The Manx shearwater is a small relative of the albatross. The known breeding range of this seabird is limited to the North Atlantic. However, the species has been increasingly observed in the North Pacific. Numbers increased so much in the 1990s that researchers think they might be breeding in the North Pacific now, too. Another species, the great shearwater, has also been seen, mostly in the summer months, including two sightings off the coast of California in the summer of 2013.
"While shearwaters are long-range migrants that may be capable of a southerly passage, the increasing frequency of out-of-range observations and the fact that they occur during the summer when sea ice is at a minimum suggest movement across the Northern Passages and Arctic Ocean," the paper stated.
The Northern Gannet
The northern gannet is a migratory seabird which spends winters off the southern coast of the United States and summers farther north. In March they migrate north to breeding grounds on northern sea cliffs along the coast of Atlantic Canada and the United States. This seabird's range is normally limited to the North Atlantic Ocean. "Sea ice presents an effective barrier because this species feeds on fish and needs access to open water when flying long distances," the paper stated. However, a northern gannet was observed in Alaska on two separate occasions in 2011. Then in April 2012, another northern gannet was spotted in the Farallon Islands off Northern California.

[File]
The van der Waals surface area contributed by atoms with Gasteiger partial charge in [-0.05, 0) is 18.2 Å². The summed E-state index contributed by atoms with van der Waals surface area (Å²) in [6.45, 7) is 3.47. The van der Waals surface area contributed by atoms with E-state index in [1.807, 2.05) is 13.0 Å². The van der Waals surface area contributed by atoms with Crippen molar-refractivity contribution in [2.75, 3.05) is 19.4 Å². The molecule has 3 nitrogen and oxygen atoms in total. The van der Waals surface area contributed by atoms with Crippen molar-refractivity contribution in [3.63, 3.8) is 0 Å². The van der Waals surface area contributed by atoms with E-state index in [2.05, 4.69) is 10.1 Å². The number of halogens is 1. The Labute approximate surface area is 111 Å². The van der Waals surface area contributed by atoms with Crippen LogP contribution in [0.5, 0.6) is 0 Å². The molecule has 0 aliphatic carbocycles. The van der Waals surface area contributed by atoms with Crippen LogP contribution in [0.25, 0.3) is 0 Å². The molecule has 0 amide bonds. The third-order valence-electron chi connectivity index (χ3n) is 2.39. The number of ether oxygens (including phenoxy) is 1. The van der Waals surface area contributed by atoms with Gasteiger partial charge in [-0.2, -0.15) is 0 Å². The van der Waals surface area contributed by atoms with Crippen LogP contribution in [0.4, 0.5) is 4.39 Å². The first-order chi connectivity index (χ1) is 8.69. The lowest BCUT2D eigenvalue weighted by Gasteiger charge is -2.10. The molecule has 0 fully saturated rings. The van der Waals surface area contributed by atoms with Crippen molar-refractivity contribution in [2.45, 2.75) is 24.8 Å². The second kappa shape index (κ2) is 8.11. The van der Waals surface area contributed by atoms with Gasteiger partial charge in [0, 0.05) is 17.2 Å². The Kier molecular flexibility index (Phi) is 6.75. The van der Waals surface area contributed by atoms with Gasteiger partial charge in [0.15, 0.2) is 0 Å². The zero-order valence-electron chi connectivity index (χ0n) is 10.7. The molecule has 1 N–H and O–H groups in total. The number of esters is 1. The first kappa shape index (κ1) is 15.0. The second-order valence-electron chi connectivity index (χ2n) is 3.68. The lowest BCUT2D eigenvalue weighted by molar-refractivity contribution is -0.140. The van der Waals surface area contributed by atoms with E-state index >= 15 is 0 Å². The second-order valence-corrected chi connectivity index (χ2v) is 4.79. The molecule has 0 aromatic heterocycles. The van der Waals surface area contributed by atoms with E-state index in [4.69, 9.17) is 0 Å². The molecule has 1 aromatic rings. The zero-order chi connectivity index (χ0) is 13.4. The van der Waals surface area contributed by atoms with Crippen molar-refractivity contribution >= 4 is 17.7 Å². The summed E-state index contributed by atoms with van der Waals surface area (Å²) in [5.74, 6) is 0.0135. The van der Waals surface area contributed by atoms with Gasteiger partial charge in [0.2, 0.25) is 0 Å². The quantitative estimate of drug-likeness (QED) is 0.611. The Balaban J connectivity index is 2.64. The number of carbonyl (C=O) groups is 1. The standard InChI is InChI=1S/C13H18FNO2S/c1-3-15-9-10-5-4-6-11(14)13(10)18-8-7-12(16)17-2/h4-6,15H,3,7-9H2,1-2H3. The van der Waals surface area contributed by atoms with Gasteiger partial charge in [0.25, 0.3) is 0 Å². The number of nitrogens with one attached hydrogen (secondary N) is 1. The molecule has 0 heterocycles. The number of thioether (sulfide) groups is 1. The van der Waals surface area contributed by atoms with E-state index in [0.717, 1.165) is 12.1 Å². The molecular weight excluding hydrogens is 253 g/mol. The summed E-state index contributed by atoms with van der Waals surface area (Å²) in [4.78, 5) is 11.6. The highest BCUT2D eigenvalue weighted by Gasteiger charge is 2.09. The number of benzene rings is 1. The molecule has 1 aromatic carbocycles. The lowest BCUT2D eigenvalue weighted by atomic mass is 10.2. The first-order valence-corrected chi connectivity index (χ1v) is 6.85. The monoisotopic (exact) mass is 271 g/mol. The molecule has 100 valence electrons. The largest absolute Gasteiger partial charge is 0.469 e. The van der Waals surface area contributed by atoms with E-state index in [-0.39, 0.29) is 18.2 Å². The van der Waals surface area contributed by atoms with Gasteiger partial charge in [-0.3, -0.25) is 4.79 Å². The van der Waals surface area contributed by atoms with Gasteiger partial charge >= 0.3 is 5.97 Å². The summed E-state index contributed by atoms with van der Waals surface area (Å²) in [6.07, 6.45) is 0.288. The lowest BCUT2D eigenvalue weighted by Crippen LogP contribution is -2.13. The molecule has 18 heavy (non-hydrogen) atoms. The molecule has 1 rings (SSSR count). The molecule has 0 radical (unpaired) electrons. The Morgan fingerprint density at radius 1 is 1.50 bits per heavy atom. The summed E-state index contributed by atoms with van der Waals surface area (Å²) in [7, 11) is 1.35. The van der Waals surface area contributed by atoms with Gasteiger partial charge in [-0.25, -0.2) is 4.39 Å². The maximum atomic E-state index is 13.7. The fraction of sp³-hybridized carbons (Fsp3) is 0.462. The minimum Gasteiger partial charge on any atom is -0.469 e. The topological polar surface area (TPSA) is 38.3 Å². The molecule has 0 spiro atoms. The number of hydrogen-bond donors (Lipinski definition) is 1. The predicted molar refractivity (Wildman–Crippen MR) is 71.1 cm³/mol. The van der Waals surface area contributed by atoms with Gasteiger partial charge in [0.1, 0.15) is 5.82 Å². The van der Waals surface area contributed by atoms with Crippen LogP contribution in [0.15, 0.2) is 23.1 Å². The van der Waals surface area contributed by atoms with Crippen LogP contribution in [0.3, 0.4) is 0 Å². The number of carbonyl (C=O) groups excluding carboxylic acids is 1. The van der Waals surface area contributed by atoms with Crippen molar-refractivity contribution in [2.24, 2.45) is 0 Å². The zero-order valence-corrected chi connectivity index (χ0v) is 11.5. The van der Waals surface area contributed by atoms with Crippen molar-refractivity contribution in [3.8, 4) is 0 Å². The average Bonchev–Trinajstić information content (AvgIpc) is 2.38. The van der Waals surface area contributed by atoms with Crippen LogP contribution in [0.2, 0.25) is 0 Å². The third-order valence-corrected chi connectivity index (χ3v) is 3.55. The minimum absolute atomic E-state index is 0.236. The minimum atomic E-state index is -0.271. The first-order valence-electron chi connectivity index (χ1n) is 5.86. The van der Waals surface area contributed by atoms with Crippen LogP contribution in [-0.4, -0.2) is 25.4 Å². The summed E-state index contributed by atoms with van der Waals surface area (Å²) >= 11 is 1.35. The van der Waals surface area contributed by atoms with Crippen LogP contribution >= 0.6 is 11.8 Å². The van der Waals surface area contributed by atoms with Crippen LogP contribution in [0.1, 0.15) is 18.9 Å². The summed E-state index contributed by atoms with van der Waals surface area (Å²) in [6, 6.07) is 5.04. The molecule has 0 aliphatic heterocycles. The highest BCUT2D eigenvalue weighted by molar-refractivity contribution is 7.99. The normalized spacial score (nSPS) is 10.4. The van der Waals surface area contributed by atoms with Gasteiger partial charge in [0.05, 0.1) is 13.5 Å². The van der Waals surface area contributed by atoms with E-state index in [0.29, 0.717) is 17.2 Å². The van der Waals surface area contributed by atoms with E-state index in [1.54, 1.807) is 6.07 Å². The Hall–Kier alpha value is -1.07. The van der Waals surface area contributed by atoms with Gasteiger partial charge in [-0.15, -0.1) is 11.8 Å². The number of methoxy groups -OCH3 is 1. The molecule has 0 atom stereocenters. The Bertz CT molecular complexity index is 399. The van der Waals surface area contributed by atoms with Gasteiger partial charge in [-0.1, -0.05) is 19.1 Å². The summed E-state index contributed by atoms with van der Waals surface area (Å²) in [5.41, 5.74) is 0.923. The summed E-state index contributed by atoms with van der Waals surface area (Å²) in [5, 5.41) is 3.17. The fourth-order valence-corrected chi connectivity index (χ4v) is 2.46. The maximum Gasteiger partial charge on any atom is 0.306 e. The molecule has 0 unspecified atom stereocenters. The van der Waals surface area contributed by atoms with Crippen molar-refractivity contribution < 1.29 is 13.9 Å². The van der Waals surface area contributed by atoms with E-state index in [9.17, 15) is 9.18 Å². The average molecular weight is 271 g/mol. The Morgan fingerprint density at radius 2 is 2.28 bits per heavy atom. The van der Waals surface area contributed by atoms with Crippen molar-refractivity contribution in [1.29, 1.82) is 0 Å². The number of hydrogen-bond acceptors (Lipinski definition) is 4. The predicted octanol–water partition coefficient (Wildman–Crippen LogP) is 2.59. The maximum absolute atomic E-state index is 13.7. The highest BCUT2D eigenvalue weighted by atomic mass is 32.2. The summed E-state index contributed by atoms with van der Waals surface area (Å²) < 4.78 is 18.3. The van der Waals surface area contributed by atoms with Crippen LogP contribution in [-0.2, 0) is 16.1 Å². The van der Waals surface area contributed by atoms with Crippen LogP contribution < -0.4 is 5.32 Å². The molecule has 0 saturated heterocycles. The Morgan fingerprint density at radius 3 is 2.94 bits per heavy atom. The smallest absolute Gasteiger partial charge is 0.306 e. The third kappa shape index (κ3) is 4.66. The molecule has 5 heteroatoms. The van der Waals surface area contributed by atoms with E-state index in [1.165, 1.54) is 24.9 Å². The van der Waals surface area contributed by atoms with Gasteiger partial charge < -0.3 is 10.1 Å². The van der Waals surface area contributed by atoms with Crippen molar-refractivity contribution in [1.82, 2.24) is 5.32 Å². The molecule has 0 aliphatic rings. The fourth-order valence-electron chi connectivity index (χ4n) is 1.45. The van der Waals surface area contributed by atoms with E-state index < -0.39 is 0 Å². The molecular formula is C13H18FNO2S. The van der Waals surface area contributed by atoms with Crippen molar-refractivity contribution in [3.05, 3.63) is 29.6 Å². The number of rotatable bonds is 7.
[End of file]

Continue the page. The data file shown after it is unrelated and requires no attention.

Due to its mode of feeding, researchers suggest that the bird most likely entered the Pacific via the Northwest Passages or the Arctic Ocean.
Auks are any of 22 species (21 still living) of diving birds in the Northern Hemisphere. Sea ice can impact the feeding of these birds so some are restricted to the Pacific. However, a number of Pacific species of auk, including long-billed murrelets, have been observed in the Atlantic in recent years. A tufted puffin was seen in European waters and Maine.
The bridled morph of the common murre, a seabird that represents nearly 50 percent of individuals at some North Atlantic colonies, was recorded in the Pacific for the first time in 2008.
"It is natural for animals to move into new areas that are available to them," Nathaniel E. Seavy, Ph.D., research director of the Pacific Coast and Central Valley Group for Point Blue Conservation Science, told CBS News in an email. "Biologists think that sometimes this happens because they are lost, and sometimes it happens deliberately as animals are searching for food or other resources. This process of moving into areas is called dispersal, and it is one ways that animals can survive as conditions change."
Seavy did however, note that the movement of species between ocean basins raises some questions. "My greatest concern is what these movements mean for how we conserve and manage our environment."
Subspecies of seaducks have also been recorded moving between opposite ocean basins. The Pacific subspecies of common eider was observed in Norway in 2014 and Newfoundland in 2005 while the Atlantic subspecies of that bird was found in Del Norte County, California.
"This is an example of how climate is changing the distribution of wildlife," Seavy said.
Researchers will continue to monitor changes in the wildlife community and to investigate the ecological and evolutionary consequences of ocean-basin exchanges. Researchers note that it is possible that some species may be able to establish themselves in new environments with relatively little disruption to other wildlife. But there will be cases where the arrival of new species will have a negative effect on ecosystems if they compete for food or other resources.
"That makes it important to continuing monitoring these changes," Seavy said. "And we will use this information to develop climate-smart strategies for conserving wildlife in a rapidly changing world."